CCAT1 promotes TNBC cell proliferation, migration, and invasion

We next investigated whether CCAT1 could contribute to TNBC progression. CCAT1 was knocked down in MDA-MB-231 and MDA-MB-468 cells using siRNA. Downregulation of CCAT1 expression in both cell lines was confirmed using qRT-PCR (Figure 1C, P < 0.05). The effects of CCAT1 on cell proliferation were analyzed 24, 48, and 72 hours after siRNA transfection using CCK8 assays. CCAT1 knockdown resulted in reduced proliferation of TNBC cells compared to controls (Figure 1D and 1E, P < 0.05). We then analyzed whether CCAT1 was important for TNBC cell migration and invasion. Transwell and wound healing assays demonstrated that CCAT1 knockdown reduced cell invasion and migration in TNBC cells compared to controls (Figure 1F1I, P < 0.05). We transfected TNBC cells with either a plasmid expressing CCAT1 (pcDNA-CCAT1) or empty vector control (pcDNA-control) and analyzed the effects of CCAT1 overexpression on cell proliferation using CCK8 assays. The transfection efficiency was confirmed by qRT-PCR (Figure 2A, P < 0.05). Overexpression of CCAT1 enhanced TNBC proliferation (Figure 2B and 2C, P < 0.05). Additionally, transwell and wound healing assays demonstrated that overexpression of CCAT1 promoted TNBC cell invasion and migration (Figure 2D2G, P < 0.05). These findings indicated that CCAT1 promoted key steps in TNBC progression in vitro.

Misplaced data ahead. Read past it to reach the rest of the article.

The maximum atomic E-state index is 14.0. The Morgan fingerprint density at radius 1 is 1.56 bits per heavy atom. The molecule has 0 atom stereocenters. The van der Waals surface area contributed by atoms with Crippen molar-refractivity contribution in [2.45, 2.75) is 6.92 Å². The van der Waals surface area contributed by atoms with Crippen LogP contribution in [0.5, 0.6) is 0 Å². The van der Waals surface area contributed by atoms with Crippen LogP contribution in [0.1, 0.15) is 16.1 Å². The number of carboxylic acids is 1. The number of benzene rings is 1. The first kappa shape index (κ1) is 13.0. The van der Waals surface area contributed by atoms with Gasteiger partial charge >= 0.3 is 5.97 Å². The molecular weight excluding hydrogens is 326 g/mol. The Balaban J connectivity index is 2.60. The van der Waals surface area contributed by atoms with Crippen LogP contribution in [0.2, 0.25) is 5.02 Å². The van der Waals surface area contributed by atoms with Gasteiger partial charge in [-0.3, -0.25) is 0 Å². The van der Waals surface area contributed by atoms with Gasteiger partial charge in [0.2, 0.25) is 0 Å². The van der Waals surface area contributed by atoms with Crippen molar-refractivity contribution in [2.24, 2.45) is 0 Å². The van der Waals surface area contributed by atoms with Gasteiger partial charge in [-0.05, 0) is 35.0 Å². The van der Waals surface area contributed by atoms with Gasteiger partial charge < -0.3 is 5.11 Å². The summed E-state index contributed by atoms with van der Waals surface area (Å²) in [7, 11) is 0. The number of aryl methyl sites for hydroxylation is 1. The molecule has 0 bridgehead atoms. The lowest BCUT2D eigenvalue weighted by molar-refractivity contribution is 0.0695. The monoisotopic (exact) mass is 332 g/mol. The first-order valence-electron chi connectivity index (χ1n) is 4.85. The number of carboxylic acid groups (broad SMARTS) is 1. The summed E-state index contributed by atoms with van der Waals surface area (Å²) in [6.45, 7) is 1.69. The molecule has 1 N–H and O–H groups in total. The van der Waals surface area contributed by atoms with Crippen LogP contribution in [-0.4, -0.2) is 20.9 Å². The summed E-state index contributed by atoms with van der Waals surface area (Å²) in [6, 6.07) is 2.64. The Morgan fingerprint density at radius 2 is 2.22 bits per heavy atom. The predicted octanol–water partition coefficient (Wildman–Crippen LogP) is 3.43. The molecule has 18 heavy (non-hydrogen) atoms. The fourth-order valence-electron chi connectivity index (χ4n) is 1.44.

Overexpression of CCAT1 promotes TNBC cell proliferation, migration, and invasion. (A) Quantitative RT-PCR analysis of relative CCAT1 expression in TNBC cells transfected with either pcDNA-CCAT1 or pcDNA-control. (B, C) Analysis of TNBC cell proliferation following transfection with either pcDNA-CCAT1 or pcDNA-control using CCK8 assays. (D, E) Analysis of the migration and invasion capacities of MDA-MB-231 and MDA-MB-468 cells transfected with pcDNA-CCAT1 or pcDNA-control using transwell assays. (F, G) Analysis of the migration capacity of MDA-MB-231 and MDA-MB-468 cells transfected with pcDNA-CCAT1 or pcDNA-control using wound healing assays. *P

Figure 2. Overexpression of CCAT1 promotes TNBC cell proliferation, migration, and invasion. (A) Quantitative RT-PCR analysis of relative CCAT1 expression in TNBC cells transfected with either pcDNA-CCAT1 or pcDNA-control. (B, C) Analysis of TNBC cell proliferation following transfection with either pcDNA-CCAT1 or pcDNA-control using CCK8 assays. (D, E) Analysis of the migration and invasion capacities of MDA-MB-231 and MDA-MB-468 cells transfected with pcDNA-CCAT1 or pcDNA-control using transwell assays. (F, G) Analysis of the migration capacity of MDA-MB-231 and MDA-MB-468 cells transfected with pcDNA-CCAT1 or pcDNA-control using wound healing assays. *P < 0.05 compared to controls.